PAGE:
Skip to comments.The graduate wears two caps and two gowns
Posted on 06/15/2009 1:42:12 PM PDT by reaganaut1
For years Chase Abrams has lived a double life: By day a popular student at Sierra Canyon School who played football and enjoyed hanging out with friends, by night an intent student of film studies at Cal State Los Angeles who organized college film festivals and held his own intellectually and socially.
Today, the energetic 18-year-old can finally take a breath. On May 29, he received his high school diploma from Sierra Canyon in Chatsworth and on Saturday he graduated with a bachelor of arts degree from Cal State L.A.
Other gifted students have dispensed with high school altogether and gone directly to college.
But as a member of Sierra Canyon's close-knit first graduating class, he wasn't willing to give up football, class trips, prom and the rest.
"I think it made me more normal," Abrams said while taking a break from college finals.
"In a way I had two different personas, in high school I was lovable Chase, just a jokester, and in college it was like 'Oh, look at Doogie Howser.' Even though I'm not that smart, I played that role."
Telaia Mehrban, who has known Abrams since ninth grade, said he has never acted superior or been too busy to offer support.
"Right now he helps me a lot with essays," said Telaia, 17, who is graduating from Agoura High. "He's ridiculously smart, but can be . . . so much fun."
Some of Abrams' family members and teachers worried that he would shortchange both his high school and college experiences.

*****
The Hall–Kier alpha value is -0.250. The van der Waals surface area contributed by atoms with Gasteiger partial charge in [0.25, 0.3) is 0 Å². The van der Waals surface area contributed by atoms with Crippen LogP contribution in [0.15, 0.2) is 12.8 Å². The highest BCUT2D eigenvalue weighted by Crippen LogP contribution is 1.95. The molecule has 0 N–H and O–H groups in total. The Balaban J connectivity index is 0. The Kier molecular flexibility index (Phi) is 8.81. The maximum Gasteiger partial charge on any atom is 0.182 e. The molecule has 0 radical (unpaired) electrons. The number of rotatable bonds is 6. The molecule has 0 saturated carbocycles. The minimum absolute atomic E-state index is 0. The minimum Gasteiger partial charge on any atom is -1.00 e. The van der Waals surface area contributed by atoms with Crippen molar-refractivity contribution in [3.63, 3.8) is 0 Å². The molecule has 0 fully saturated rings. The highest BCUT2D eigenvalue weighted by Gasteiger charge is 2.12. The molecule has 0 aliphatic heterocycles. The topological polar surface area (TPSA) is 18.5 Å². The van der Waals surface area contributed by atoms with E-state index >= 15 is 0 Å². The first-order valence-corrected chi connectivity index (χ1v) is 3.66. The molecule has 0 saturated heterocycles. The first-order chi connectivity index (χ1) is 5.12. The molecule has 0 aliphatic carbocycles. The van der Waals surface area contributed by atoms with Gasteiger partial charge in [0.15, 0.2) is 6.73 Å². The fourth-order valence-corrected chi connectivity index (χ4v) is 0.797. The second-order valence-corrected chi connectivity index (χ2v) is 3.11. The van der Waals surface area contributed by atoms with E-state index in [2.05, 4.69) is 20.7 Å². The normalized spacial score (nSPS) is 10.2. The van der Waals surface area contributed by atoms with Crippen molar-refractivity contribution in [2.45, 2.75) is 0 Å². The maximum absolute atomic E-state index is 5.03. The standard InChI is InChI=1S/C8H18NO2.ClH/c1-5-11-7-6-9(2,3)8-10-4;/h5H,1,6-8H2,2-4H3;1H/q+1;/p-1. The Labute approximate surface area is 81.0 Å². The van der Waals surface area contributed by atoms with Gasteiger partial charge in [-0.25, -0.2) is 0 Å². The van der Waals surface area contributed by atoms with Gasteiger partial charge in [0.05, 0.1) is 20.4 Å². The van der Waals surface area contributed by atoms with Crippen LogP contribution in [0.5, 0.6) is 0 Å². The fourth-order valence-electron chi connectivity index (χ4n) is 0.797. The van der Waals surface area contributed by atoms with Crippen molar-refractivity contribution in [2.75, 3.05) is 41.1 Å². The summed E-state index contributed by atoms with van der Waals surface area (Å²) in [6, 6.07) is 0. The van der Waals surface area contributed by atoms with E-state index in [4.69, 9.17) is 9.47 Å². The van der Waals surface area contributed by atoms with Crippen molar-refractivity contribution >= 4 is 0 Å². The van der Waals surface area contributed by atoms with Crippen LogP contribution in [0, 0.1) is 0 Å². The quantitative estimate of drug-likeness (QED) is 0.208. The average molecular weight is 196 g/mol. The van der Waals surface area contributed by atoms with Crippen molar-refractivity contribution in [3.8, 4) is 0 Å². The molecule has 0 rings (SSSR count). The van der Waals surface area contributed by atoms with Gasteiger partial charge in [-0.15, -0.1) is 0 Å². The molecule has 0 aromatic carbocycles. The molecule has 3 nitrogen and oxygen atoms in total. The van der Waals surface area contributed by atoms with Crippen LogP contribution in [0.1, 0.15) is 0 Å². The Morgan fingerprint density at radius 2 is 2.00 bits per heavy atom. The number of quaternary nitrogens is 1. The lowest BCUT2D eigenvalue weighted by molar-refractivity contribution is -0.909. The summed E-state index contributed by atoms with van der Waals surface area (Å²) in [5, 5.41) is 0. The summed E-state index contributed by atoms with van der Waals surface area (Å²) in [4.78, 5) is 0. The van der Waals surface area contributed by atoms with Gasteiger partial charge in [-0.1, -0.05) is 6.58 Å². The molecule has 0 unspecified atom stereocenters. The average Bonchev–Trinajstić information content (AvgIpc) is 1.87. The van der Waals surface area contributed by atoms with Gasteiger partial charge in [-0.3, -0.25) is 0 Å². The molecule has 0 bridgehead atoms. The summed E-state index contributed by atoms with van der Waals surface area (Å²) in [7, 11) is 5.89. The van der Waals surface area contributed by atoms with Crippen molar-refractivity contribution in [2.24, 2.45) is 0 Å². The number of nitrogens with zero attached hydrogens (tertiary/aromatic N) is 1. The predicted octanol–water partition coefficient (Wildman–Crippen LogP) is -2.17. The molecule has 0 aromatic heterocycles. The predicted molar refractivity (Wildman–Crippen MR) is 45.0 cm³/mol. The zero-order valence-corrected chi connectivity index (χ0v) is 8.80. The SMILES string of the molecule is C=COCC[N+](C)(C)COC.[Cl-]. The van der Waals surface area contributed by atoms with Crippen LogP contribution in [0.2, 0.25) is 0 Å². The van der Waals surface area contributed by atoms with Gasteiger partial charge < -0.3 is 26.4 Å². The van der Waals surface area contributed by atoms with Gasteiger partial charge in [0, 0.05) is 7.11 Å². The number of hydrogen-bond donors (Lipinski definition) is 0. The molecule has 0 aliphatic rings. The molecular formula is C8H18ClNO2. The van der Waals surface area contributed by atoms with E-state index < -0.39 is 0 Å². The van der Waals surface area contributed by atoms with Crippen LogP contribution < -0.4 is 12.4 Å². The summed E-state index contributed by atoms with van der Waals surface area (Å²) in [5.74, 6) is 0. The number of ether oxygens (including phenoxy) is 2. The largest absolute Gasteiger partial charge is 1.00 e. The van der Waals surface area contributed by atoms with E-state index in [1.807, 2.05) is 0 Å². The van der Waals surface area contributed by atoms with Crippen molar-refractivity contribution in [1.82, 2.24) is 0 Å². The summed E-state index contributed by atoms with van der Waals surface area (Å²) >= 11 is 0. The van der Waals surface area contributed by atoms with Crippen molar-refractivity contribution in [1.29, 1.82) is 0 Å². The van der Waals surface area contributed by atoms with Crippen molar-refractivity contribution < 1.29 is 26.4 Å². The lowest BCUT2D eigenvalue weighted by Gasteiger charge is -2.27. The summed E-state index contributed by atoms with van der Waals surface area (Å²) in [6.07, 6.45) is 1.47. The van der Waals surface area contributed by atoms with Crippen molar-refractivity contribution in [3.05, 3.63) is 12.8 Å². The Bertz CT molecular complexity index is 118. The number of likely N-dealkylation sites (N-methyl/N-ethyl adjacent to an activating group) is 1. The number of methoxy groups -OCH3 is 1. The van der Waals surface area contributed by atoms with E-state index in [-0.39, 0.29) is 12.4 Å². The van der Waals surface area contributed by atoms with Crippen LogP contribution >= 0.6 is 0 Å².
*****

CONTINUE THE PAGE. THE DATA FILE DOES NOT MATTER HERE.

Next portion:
"Sometimes he didn't have time to breathe and enjoy the moment," said Heidi Ellis, an English teacher at Sierra Canyon, a private school. "But he keeps himself very organized and has incredible determination."
(Excerpt) Read more at latimes.com ...
“Today, the energetic 18-year-old can finally take a breath. On May 29, he received his high school diploma from Sierra Canyon in Chatsworth and on Saturday he graduated with a bachelor of arts degree from Cal State L.A.”
A commentary on the degree of difficulty for a film degree, imho...
“Busy people are happy people”.
I cannot think of a more truthful statement.
It is also amazing what one can accomplish when one has a full plate.
Very interesting. I wonder how he got admitted to college when he had not yet completed his high school work?
Which restaurant do we visit to extend our congratulations?
Our school district here in McKinney, TX has coordinated program with some local colleges to allow “co-enrollment” for advanced students. I think some of the college classes can also be counted as HS credits.
It’s called dual credit. My kid did it. You can take college courses that count as high school courses too. Mine hadn’t racked up enough credits to graduate with a BA by the end of HS (in our area they limit you to 15 per term for 3 years...so technically you could), nor did he do the extra curricula stuff this kid did. But he did finish 12th grade with his HS diploma and an AA (78 transferable hours) so he was able to graduate college with a BA at 19. This kid’s feat was phenomenal in that he did both plus extra curricula. My kid opted out of the HS part and you’ll find plenty of kids doing the same these days. I think I know at least a dozen kids who graduated this year with their HS diploma and an AA. And to answer your question, you get your HS diploma and then they award you the BA or AA right after that. You get into college by testing in, you usually have to score a certain level on the college level placement test (in our area, you have to be able to test into College Alg, and Comp I.)
“Guess Strategic thought in Basket Weaving was full.”
I think that is how Joe Biden got his hair weave...
Did the government high school get to collect your son’s allotment to the school while he was attending community college?
The government schools are being forced by the free market to provide more choice.
Homeschoolers are frequently found enrolling in college early. My own homeschooled kids matriculated at the ages of 13, 12, and 13. All three finished Calculus III and all general college requirements by the age of 15. Two had B.S. degrees in math at 18.
Congratulations to you and your son.